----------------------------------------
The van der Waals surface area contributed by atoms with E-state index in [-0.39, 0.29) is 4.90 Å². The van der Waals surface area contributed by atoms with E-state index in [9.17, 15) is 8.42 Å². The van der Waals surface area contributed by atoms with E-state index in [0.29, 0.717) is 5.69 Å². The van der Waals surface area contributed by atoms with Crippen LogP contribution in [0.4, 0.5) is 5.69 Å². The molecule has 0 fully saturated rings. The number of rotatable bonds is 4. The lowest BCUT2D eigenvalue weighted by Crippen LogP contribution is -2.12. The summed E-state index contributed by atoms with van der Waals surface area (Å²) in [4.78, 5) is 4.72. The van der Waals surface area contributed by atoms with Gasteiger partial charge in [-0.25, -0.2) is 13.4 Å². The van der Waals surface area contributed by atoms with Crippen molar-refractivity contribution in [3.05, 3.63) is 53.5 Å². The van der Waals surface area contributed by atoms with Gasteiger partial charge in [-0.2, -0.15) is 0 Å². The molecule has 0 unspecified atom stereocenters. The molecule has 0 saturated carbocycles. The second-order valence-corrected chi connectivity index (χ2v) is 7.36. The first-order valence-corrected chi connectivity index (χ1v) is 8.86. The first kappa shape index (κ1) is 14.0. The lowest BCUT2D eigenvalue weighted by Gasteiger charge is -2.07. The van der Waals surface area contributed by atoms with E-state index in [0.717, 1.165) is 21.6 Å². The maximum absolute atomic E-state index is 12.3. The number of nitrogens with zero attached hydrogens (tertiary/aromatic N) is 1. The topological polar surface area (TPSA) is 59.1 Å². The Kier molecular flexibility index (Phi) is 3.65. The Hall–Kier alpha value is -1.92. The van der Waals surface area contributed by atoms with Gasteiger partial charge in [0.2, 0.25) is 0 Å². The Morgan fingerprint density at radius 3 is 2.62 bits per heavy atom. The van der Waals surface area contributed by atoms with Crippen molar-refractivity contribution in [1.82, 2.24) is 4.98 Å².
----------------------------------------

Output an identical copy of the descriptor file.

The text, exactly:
The van der Waals surface area contributed by atoms with E-state index in [-0.39, 0.29) is 4.90 Å². The van der Waals surface area contributed by atoms with E-state index in [9.17, 15) is 8.42 Å². The van der Waals surface area contributed by atoms with E-state index in [0.29, 0.717) is 5.69 Å². The van der Waals surface area contributed by atoms with Crippen LogP contribution in [0.4, 0.5) is 5.69 Å². The molecule has 0 fully saturated rings. The number of rotatable bonds is 4. The lowest BCUT2D eigenvalue weighted by Crippen LogP contribution is -2.12. The summed E-state index contributed by atoms with van der Waals surface area (Å²) in [4.78, 5) is 4.72. The van der Waals surface area contributed by atoms with Gasteiger partial charge in [-0.25, -0.2) is 13.4 Å². The van der Waals surface area contributed by atoms with Crippen molar-refractivity contribution in [3.05, 3.63) is 53.5 Å². The van der Waals surface area contributed by atoms with Gasteiger partial charge in [-0.2, -0.15) is 0 Å². The molecule has 0 unspecified atom stereocenters. The molecule has 0 saturated carbocycles. The second-order valence-corrected chi connectivity index (χ2v) is 7.36. The first-order valence-corrected chi connectivity index (χ1v) is 8.86. The first kappa shape index (κ1) is 14.0. The lowest BCUT2D eigenvalue weighted by Gasteiger charge is -2.07. The van der Waals surface area contributed by atoms with E-state index in [0.717, 1.165) is 21.6 Å². The maximum absolute atomic E-state index is 12.3. The number of nitrogens with zero attached hydrogens (tertiary/aromatic N) is 1. The topological polar surface area (TPSA) is 59.1 Å². The Kier molecular flexibility index (Phi) is 3.65. The Hall–Kier alpha value is -1.92. The van der Waals surface area contributed by atoms with Gasteiger partial charge in [0.2, 0.25) is 0 Å². The Morgan fingerprint density at radius 3 is 2.62 bits per heavy atom. The van der Waals surface area contributed by atoms with Crippen molar-refractivity contribution in [1.82, 2.24) is 4.98 Å².